I have a Vespa scooter which is my typical transportation, weather permitting, and I wanted to replace all of the incandescent lamps with LED lamps. I was able to find viable replacements on the internet for all but the tiny license plate lamp and the head lamp. For the license plate, I fabricated a small cluster of three Nichia 3 mm LED's in series much like the module in my tri-clusters and this works fine.

The head lamp was a different story and I purchased a replacement head lamp housing assembly in anticipation of attempting a modification. I kept this housing on the shelf for many months until I felt up to the task. The real challenge was working within the confines and geometry that is already there and I needed to be able to go back to stock with no problems. Most of the housing and even the handle bar shrouds are all plastic and they provide no thermal relief mass or surface area. The only metal I was able to thermally tie into was the existing reflector itself and with a high polished surface over the cast aluminum piece, its thermal contribution is questionable.

I had a large anodized piece that I had designed for the Makita Flashlight and I used this as the heat sink and base upon which to cluster some LED's.

The stock head light has a dual element bulb and a side mounted bulb that was probably intended as a parking or indicating light but the scooter is wires such that the standard head light element is always on when the scooter is "live" and there is a high beam switch that turns that element off while turning another element on. For my LED system, I elected to use three each Cree XR-E driven in series at ~ 900 mA for my standard or normal head light and three each of the Seoul P7 LED's driven in series at 2800 mA for my high beam option. I rarely use high beam and when I do, there are no other motorists around and I seek maximum illumination!!

The electronic drivers were mounted in the back side of the heat sink:

The Cree LED's are driven by a Wayne Yamaguchi SOB converter set at 917 mA and the Seoul LED's are driven by a linear driver from LED-Tech.DE. As it turns out, the Cree LED's don't see the full power until the voltage to the driver is about 13.6 V which is in line with the scooter when the motor is running. When the scooter is brought live and prior to starting the engine, the voltage is only about 12V and the LED's are driven at about 200 mA. I appreciate this reduced load on the battery!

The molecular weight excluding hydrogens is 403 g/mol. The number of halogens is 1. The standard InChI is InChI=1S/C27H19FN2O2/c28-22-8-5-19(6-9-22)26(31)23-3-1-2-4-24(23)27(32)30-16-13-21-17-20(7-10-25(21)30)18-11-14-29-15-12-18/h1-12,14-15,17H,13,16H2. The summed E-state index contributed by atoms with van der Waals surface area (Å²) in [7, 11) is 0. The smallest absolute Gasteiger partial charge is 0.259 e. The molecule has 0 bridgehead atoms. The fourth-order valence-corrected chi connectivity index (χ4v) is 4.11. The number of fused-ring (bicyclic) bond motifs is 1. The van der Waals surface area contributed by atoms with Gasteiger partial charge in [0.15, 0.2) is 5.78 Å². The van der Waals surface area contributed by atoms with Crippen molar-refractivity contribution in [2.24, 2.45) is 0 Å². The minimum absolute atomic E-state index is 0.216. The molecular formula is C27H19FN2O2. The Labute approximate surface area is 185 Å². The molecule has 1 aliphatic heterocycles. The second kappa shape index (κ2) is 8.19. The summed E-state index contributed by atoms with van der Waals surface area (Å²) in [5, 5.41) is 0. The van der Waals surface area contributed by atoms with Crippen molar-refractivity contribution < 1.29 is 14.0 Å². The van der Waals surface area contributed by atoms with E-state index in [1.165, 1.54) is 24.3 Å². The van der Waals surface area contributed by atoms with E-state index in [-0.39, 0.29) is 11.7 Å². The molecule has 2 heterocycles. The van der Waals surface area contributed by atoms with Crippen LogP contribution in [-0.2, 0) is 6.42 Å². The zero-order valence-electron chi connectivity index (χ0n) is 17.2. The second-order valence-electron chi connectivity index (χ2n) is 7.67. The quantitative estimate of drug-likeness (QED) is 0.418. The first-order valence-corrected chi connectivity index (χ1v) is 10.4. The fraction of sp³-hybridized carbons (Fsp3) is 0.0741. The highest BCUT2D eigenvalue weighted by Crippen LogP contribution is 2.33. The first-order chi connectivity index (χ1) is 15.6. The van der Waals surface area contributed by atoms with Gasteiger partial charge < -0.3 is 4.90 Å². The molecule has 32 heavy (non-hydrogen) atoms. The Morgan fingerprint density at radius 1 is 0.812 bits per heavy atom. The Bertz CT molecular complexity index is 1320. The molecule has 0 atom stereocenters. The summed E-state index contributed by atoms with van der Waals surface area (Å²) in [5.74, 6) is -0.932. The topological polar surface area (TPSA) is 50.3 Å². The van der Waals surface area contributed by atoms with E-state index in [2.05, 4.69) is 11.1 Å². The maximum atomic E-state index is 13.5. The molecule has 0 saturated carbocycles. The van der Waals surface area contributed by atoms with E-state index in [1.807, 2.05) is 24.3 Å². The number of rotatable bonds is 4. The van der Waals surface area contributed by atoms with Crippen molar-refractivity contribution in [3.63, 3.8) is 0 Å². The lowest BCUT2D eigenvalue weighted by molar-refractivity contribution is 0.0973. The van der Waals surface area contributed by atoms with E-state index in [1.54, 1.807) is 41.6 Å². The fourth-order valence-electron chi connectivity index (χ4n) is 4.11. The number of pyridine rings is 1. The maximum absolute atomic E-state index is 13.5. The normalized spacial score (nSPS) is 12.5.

The Seoul LED's were mounted first and to insure proper placement, I used their reflectors to position them on the heat sink. I held the reflector assembly together with an O-ring that seated in a groove I turned into the reflectors. This groove is also where the key retaining washer seats and holds the whole package together.

The seoul reflectors drop into some cylindrical stand offs which were bonded to the heat sink using a thermal epoxy. The reflectors are clamped into place by the central retain screw and they become part of the thermal package.

Although I had many different ideas about how to manage the light output and shape the beam pattern, the reality restricted my options considerably. The one thing I did do was some "spill" enhancement to provide additional light in the foreground of the scooter. Unlike in a car, on a scooter, you can look almost straight down in front and at low speeds or while parking, it is nice to have good illumination in close. I removed portions of some of the reflectors to give foreground illumination both with the normal and high beam.

I also considered an over the top "blinder" of MCPET reflective film to chop the top of the beams and redirect the light down. However after viewing the beam pattern as it was and considering my typical driving conditions when I am often dropping into gullies or approaching a hill, I decided I preferred the additional light above the horizon and it seems that this light is not intense enough to be an issue for oncoming traffic. No one has flicked their high beams at me yet....

The stock head lamp and modified one:

I need to point out that the lamp used in the stock head light is an after market "true blue" type lamp and in addition to blue, it gives off some other tints and interesting colors!?!

Installed in the scooter:

I put a large hole in the stock reflector and the heat sink comes forward through it considerably. The heat sink has a flange on it that stops on the rear side of the hole in the stock reflector. I bonded the heat sink to the stock reflector at this junction and added a fillet of thermal epoxy both in front and behind the stock reflector. In mounting the heat sink this way, I was able to use the integrated head light adjustment screws of the scooter and dial in the beam direction.

Below are the stock headlight on low and then high beam:

Below are the LED's on low and then high beam:

The four beam shots were all done with the camera on manual settings with the same shutter speed and F stop. The camera had a wide angle lens and you can see the scooter in the right of the frames. The headlight was about 15-20 feet from the garage door.

My Vespa now sports solid state lighting and these lights require a fraction of the power that the incandescent lamps they replaced did. There is no way to justify this change over in terms of cost but that wasn't the point of the exercise.

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